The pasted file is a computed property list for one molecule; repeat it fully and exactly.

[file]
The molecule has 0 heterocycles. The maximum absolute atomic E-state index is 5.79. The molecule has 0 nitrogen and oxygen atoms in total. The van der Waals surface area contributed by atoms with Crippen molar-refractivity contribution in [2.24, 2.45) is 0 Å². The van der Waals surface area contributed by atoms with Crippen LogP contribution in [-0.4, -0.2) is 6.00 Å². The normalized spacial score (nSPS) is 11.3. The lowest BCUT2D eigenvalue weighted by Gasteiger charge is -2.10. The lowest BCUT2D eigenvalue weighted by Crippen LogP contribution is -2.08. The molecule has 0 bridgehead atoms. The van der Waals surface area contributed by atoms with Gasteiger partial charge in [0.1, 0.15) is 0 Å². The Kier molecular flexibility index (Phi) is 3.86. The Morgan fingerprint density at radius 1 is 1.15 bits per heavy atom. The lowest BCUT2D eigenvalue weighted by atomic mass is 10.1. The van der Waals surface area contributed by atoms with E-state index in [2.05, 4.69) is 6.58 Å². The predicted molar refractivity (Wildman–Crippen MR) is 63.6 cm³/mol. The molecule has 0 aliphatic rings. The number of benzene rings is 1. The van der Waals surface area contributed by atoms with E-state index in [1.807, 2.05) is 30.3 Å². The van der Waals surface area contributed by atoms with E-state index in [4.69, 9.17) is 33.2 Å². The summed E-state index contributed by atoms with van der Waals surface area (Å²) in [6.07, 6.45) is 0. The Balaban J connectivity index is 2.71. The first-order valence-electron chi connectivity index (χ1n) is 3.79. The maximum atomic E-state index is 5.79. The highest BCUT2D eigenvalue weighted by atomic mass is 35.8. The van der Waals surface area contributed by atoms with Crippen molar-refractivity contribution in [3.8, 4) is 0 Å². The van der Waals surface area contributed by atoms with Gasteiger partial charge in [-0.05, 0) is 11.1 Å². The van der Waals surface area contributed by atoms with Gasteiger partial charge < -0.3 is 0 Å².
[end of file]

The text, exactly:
The molecule has 0 heterocycles. The maximum absolute atomic E-state index is 5.79. The molecule has 0 nitrogen and oxygen atoms in total. The van der Waals surface area contributed by atoms with Crippen molar-refractivity contribution in [2.24, 2.45) is 0 Å². The van der Waals surface area contributed by atoms with Crippen LogP contribution in [-0.4, -0.2) is 6.00 Å². The normalized spacial score (nSPS) is 11.3. The lowest BCUT2D eigenvalue weighted by Gasteiger charge is -2.10. The lowest BCUT2D eigenvalue weighted by Crippen LogP contribution is -2.08. The molecule has 0 bridgehead atoms. The van der Waals surface area contributed by atoms with Gasteiger partial charge in [0.1, 0.15) is 0 Å². The Kier molecular flexibility index (Phi) is 3.86. The Morgan fingerprint density at radius 1 is 1.15 bits per heavy atom. The lowest BCUT2D eigenvalue weighted by atomic mass is 10.1. The van der Waals surface area contributed by atoms with E-state index in [2.05, 4.69) is 6.58 Å². The predicted molar refractivity (Wildman–Crippen MR) is 63.6 cm³/mol. The molecule has 0 aliphatic rings. The number of benzene rings is 1. The van der Waals surface area contributed by atoms with E-state index in [1.807, 2.05) is 30.3 Å². The van der Waals surface area contributed by atoms with E-state index in [4.69, 9.17) is 33.2 Å². The summed E-state index contributed by atoms with van der Waals surface area (Å²) in [6.07, 6.45) is 0. The Balaban J connectivity index is 2.71. The first-order valence-electron chi connectivity index (χ1n) is 3.79. The maximum atomic E-state index is 5.79. The highest BCUT2D eigenvalue weighted by atomic mass is 35.8. The van der Waals surface area contributed by atoms with Crippen molar-refractivity contribution in [3.8, 4) is 0 Å². The van der Waals surface area contributed by atoms with Gasteiger partial charge in [-0.05, 0) is 11.1 Å². The van der Waals surface area contributed by atoms with Gasteiger partial charge < -0.3 is 0 Å².